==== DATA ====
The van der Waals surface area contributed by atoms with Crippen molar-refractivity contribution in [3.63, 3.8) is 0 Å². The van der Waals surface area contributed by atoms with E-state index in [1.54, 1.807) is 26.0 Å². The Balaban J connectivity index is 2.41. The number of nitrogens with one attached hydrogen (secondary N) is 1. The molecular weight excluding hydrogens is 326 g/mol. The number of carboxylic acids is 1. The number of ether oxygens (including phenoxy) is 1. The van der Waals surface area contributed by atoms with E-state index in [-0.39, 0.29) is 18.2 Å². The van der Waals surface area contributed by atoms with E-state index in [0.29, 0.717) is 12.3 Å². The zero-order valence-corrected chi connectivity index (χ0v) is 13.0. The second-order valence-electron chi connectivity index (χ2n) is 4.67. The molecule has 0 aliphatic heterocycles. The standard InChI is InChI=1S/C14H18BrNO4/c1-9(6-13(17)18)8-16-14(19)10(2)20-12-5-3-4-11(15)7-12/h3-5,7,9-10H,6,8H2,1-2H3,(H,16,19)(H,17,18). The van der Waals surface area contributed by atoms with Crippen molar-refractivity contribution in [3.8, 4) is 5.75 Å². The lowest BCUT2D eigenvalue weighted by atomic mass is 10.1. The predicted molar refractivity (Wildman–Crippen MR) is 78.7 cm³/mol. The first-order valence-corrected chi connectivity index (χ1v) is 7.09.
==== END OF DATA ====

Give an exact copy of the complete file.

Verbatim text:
The van der Waals surface area contributed by atoms with Crippen molar-refractivity contribution in [3.63, 3.8) is 0 Å². The van der Waals surface area contributed by atoms with E-state index in [1.54, 1.807) is 26.0 Å². The Balaban J connectivity index is 2.41. The number of nitrogens with one attached hydrogen (secondary N) is 1. The molecular weight excluding hydrogens is 326 g/mol. The number of carboxylic acids is 1. The number of ether oxygens (including phenoxy) is 1. The van der Waals surface area contributed by atoms with E-state index in [-0.39, 0.29) is 18.2 Å². The van der Waals surface area contributed by atoms with E-state index in [0.29, 0.717) is 12.3 Å². The zero-order valence-corrected chi connectivity index (χ0v) is 13.0. The second-order valence-electron chi connectivity index (χ2n) is 4.67. The molecule has 0 aliphatic heterocycles. The standard InChI is InChI=1S/C14H18BrNO4/c1-9(6-13(17)18)8-16-14(19)10(2)20-12-5-3-4-11(15)7-12/h3-5,7,9-10H,6,8H2,1-2H3,(H,16,19)(H,17,18). The van der Waals surface area contributed by atoms with Crippen molar-refractivity contribution in [3.8, 4) is 5.75 Å². The lowest BCUT2D eigenvalue weighted by atomic mass is 10.1. The predicted molar refractivity (Wildman–Crippen MR) is 78.7 cm³/mol. The first-order valence-corrected chi connectivity index (χ1v) is 7.09.